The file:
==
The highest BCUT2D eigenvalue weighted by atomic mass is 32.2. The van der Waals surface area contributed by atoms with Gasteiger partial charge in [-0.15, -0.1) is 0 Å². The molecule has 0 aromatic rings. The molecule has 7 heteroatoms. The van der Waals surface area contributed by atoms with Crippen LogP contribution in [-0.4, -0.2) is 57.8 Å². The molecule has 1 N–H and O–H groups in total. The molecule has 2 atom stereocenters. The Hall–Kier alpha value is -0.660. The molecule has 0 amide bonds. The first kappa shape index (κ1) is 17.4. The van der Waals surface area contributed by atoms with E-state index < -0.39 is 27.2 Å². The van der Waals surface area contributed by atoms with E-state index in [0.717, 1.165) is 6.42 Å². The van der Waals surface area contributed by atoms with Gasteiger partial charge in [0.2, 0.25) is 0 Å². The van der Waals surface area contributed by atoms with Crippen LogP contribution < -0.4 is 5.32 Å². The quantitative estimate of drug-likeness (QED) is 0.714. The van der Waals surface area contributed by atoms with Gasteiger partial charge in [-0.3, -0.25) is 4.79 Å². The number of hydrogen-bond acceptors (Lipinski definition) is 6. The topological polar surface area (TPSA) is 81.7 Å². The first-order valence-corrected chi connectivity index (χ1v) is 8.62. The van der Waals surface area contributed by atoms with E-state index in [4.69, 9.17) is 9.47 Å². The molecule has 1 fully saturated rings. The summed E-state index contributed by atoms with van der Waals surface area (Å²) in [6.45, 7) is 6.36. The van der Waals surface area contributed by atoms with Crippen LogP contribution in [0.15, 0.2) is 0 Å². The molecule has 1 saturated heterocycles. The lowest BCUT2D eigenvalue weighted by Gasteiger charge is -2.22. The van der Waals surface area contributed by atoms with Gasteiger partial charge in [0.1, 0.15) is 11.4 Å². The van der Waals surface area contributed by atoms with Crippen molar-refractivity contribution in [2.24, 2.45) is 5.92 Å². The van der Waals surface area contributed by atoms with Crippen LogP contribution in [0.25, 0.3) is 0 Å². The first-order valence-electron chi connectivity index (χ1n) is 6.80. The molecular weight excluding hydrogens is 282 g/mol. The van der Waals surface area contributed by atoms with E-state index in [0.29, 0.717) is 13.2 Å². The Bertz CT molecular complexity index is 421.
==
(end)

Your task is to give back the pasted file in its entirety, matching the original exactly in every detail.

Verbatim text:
The highest BCUT2D eigenvalue weighted by atomic mass is 32.2. The van der Waals surface area contributed by atoms with Gasteiger partial charge in [-0.15, -0.1) is 0 Å². The molecule has 0 aromatic rings. The molecule has 7 heteroatoms. The van der Waals surface area contributed by atoms with Crippen LogP contribution in [-0.4, -0.2) is 57.8 Å². The molecule has 1 N–H and O–H groups in total. The molecule has 2 atom stereocenters. The Hall–Kier alpha value is -0.660. The molecule has 0 amide bonds. The first kappa shape index (κ1) is 17.4. The van der Waals surface area contributed by atoms with E-state index < -0.39 is 27.2 Å². The van der Waals surface area contributed by atoms with E-state index in [0.717, 1.165) is 6.42 Å². The van der Waals surface area contributed by atoms with Gasteiger partial charge in [0.2, 0.25) is 0 Å². The van der Waals surface area contributed by atoms with Crippen LogP contribution < -0.4 is 5.32 Å². The quantitative estimate of drug-likeness (QED) is 0.714. The van der Waals surface area contributed by atoms with Gasteiger partial charge in [-0.3, -0.25) is 4.79 Å². The number of hydrogen-bond acceptors (Lipinski definition) is 6. The topological polar surface area (TPSA) is 81.7 Å². The first-order valence-corrected chi connectivity index (χ1v) is 8.62. The van der Waals surface area contributed by atoms with E-state index in [4.69, 9.17) is 9.47 Å². The molecule has 1 fully saturated rings. The summed E-state index contributed by atoms with van der Waals surface area (Å²) in [6.45, 7) is 6.36. The van der Waals surface area contributed by atoms with Crippen LogP contribution in [0.15, 0.2) is 0 Å². The molecule has 1 saturated heterocycles. The lowest BCUT2D eigenvalue weighted by Gasteiger charge is -2.22. The van der Waals surface area contributed by atoms with Gasteiger partial charge in [0.1, 0.15) is 11.4 Å². The van der Waals surface area contributed by atoms with Crippen molar-refractivity contribution in [2.24, 2.45) is 5.92 Å². The van der Waals surface area contributed by atoms with Crippen LogP contribution in [0.25, 0.3) is 0 Å². The first-order valence-electron chi connectivity index (χ1n) is 6.80. The molecular weight excluding hydrogens is 282 g/mol. The van der Waals surface area contributed by atoms with E-state index in [0.29, 0.717) is 13.2 Å². The Bertz CT molecular complexity index is 421.